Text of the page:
Evaluation of a Random Breath Testing Initiative in Victoria 1990 &1991. Summary Report

Monash University Accident Research Centre - Report #39 - 1992

Authors: A Cavallo & M. Cameron

Full report in .pdf format [1.7 MB]

Abstract:

This report provides a summary of the findings of two evaluations, with differing methodologies, to determine the impact of a random breath testing (RBT) initiative (including publicity) in Victoria on severe crashes in high alcohol times of the week during 1990 and 1991. Bus-based RBT stations using highly visible "Booze Buses" largely replaced car-based stations, and a multi-million dollar, Statewide anti-drink driving publicity campaign through all mass media, was launched in mid December 1989, and reinforced throughout 1990 and 199 1.

It was found the initiative reduced fatal crashes (in high alcohol times of the week) in Melbourne during 1990 by around 19-24% relative to what was expected. Serious casualty crashes (in high alcohol times) in the rural areas around Melbourne were reduced by 15% relative to other rural areas of Victoria where the PBT initiative was expected to have had minimal effect. It was also estimated that there was a 13% reduction in serious casualty crashes (during high alcohol times) in the whole of rural Victoria. The effect on Melbourne serious casualty crashes (during high alcohol times) was more difficult to estimate, given that a new decreasing trend in these crashes emerged shortly before the intervention. The choice of the appropriate model to represent the expected post-intervention trend, and hence estimated change, differed between the two studies. The first study, using an estimate which emphasised the new road safety trend prior to the intervention, found no statistically significant evidence that the RBT initiative had an effect over and above that which would have occurred if the pre-intervention trend had continued downward. In contrast the second study, using a model which basically placed equal weight on the trend for the previous twelve month pre-intervention period, suggested that RBT reduced serious casualty crashes during high alcohol times in Melbourne by between 8 and 27%.

The second evaluation also attempted to assess the effect of the initiative on these crashes in 1991. The results suggested that there was a statistically significant reduction in serious casualty crashes (in high alcohol hours) in rural Victoria only, and no change in fatal crashes (in high alcohol hours) in either Melbourne or the rural area. The confidence limits were very wide for fatal crash estimates in this period however, reducing the chance of showing a significant effect. The findings for the 1991 period are also less conclusive because other (new or changing) factors may mask or weaken the effects further away in time from the beginning of the intervention.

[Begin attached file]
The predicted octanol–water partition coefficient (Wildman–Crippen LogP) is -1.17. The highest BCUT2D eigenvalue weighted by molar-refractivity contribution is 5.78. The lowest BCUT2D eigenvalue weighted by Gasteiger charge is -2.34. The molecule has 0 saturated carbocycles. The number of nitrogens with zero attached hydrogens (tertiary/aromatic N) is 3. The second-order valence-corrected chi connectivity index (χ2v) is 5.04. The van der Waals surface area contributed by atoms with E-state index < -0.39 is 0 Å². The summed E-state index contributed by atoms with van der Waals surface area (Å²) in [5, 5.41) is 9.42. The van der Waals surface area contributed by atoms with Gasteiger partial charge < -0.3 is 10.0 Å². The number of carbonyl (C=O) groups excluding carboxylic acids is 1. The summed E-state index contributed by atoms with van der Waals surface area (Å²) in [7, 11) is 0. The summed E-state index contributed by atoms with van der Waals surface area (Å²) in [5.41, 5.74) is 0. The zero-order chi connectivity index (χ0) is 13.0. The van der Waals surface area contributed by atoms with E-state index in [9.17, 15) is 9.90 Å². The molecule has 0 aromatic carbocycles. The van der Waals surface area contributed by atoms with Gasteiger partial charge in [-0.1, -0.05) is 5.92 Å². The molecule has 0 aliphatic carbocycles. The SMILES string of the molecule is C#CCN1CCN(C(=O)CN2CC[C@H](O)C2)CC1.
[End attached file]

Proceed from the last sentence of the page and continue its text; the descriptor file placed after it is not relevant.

Executive Summary

Background

This report provides a summary of the findings of two evaluations, with differing methodologies, to determine the impact of a random breath testing (RBT) initiative (including publicity) in Victoria. The first evaluation estimated the effect of the initiative on severe crashes in high alcohol times of the week during 1990 whilst the second study also estimated its effect during 1991.

The initiative, introduced late in 1989, involved a substantially different method of RBT enforcement compared with past operations. Bus-based RBT stations using highly visible "Booze Buses" largely replaced car-based stations, and a multi-million dollar, Statewide anti-drink driving publicity campaign through all mass media, was launched in mid December 1989, and reinforced throughout 1990 and 1991. This campaign was the cornerstone of public perceptions of the program, designed to both heighten perceptions of extended enforcement and sensitize the public to the consequences of drink driving. In brief the key aspects of the initiative were:

  • A major multi-million dollar, multi-media publicity campaign
  • Thirteen new, high profile 'Booze Buses', progressively replacing car-based testing, especially in Melbourne
  • A strike force using 'Probationary Constables In Training' (PCIT's) on monthly roster to operate buses
  • More than doubling the number of drivers tested, mostly in Melbourne, gradual but smaller increases in session hours and no change in the number of sessions conducted in Melbourne.

Evaluation Studies

Two different evaluation methods and statistical methodologies were used to evaluate the impact of RBT on severe road crashes in high alcohol hours of the week during 1990. The second evaluation also estimated effects during 1991.

The first study (Drummond, Sullivan & Cavallo, 1992) used a quasi-experimental time series analysis. A forecasting model was used to estimate the changes in two treated areas, Melbourne and a part of rural Victoria (Rural 1), taking into account changes in the same crash types in two respective comparison areas, Sydney and Rural 2 (a minimally affected area in country Victoria). Accounting for changes at these comparison areas (quasi-experimental control) increases the likelihood that measured effects are validly ascribed to the initiative, rather than the effect of any other factors. This quasi-experimental design was used in the absence of a full experimental design (which provides the most rigorous assessment), and in preference to the use of statistical control.